A political tug-of-war might be all the stands in the way of Virginia sports betting passing the legislature this session.
The two sides agreed to a conference committee but there’s not much time left. Virginia’s legislative session ends Saturday. Sen. Jeremy McPike, the sponsor of SB 384, said he thinks the votes are there to get sports betting passed this year.
There’s no official schedule but the committee has likely already met to discuss the bills.
Who’s on Virginia sports betting committee
McPike and Del. Mark Sickles, the sponsor of HB 896, are naturally on the committee.
Joining McPike from the Senate is Monty Mason and Todd Pillion. Marcus Simon and Will Morefield represent the House with Sickles.
Simon also penned a sports betting bill this year that was eventually worked into HB 896. It, unfortunately, included a ban on in-state college betting which made its way into HB 896.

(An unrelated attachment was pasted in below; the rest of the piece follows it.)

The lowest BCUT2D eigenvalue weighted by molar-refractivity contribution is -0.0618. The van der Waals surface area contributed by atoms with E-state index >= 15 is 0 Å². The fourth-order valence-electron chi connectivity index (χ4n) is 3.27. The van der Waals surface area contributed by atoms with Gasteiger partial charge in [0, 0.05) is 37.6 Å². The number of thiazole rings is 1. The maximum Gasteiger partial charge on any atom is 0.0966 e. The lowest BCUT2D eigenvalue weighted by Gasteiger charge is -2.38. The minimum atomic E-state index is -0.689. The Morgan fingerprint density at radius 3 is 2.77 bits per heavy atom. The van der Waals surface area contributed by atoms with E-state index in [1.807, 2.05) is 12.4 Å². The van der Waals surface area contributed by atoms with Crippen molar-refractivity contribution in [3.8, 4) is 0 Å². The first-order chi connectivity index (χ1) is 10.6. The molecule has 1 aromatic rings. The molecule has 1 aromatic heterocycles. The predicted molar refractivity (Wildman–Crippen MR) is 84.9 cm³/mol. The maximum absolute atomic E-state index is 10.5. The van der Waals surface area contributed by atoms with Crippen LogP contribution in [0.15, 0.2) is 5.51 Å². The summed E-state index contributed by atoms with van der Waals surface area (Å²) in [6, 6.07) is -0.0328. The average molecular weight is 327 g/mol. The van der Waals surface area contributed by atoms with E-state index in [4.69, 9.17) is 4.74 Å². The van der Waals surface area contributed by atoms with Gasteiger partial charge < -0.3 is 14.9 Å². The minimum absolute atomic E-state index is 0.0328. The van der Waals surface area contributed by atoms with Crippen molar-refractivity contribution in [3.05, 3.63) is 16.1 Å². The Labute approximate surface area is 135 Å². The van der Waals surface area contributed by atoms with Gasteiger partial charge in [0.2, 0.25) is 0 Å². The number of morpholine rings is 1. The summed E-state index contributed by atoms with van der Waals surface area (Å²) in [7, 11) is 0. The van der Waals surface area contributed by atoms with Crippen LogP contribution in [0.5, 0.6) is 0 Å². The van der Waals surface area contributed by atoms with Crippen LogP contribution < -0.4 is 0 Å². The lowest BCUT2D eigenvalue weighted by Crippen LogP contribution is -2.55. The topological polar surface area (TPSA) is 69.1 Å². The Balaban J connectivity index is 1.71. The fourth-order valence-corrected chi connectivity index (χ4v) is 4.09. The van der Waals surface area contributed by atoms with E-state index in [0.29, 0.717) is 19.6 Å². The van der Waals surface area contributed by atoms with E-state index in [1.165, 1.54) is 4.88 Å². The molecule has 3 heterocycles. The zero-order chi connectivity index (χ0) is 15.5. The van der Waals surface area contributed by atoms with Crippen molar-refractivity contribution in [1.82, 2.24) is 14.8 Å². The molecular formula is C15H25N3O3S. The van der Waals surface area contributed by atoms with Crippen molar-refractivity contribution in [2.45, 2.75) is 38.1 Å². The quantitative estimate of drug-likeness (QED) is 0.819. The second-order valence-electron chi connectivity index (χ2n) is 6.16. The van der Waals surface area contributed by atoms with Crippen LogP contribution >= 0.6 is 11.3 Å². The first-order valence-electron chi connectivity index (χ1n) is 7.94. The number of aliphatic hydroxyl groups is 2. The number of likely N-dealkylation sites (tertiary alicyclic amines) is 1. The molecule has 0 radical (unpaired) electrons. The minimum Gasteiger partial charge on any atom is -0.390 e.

In-state college ban would hurt tax revenue
But the study also maintains college betting tends to make up the majority of wagers in states without professional sports. Legalizing sports betting without the ability to bet on the University of Virginia or Virginia Tech in March Madness would miss the point.
McPike acknowledged betting on college sports already happens in Virginia, adding it’s better to get it out into the open.
Differences between the two VA bills
Aside from the in-state college ban, the House bill would also ban all live betting completely on college sports.
As for potential operators, the Senate wants at least six and as many as 10 licenses. The House is calling for at least four to as many as 12 licenses.
The House wants a 20% revenue tax while the Senate wants a 15% revenue tax.
While the bills are mainly mobile-only, a professional sports team would be allowed to open a physical sportsbook in the state. Most speculation suggests that team would be the Washington Redskins, as owner Daniel Snyder plays Virginia and Maryland against each other as a future home of the team.
Who those teams might be depends on the chamber. The Senate limited those professional teams to the MLB, NBA, NFL and NHL while the House would allow any professional team.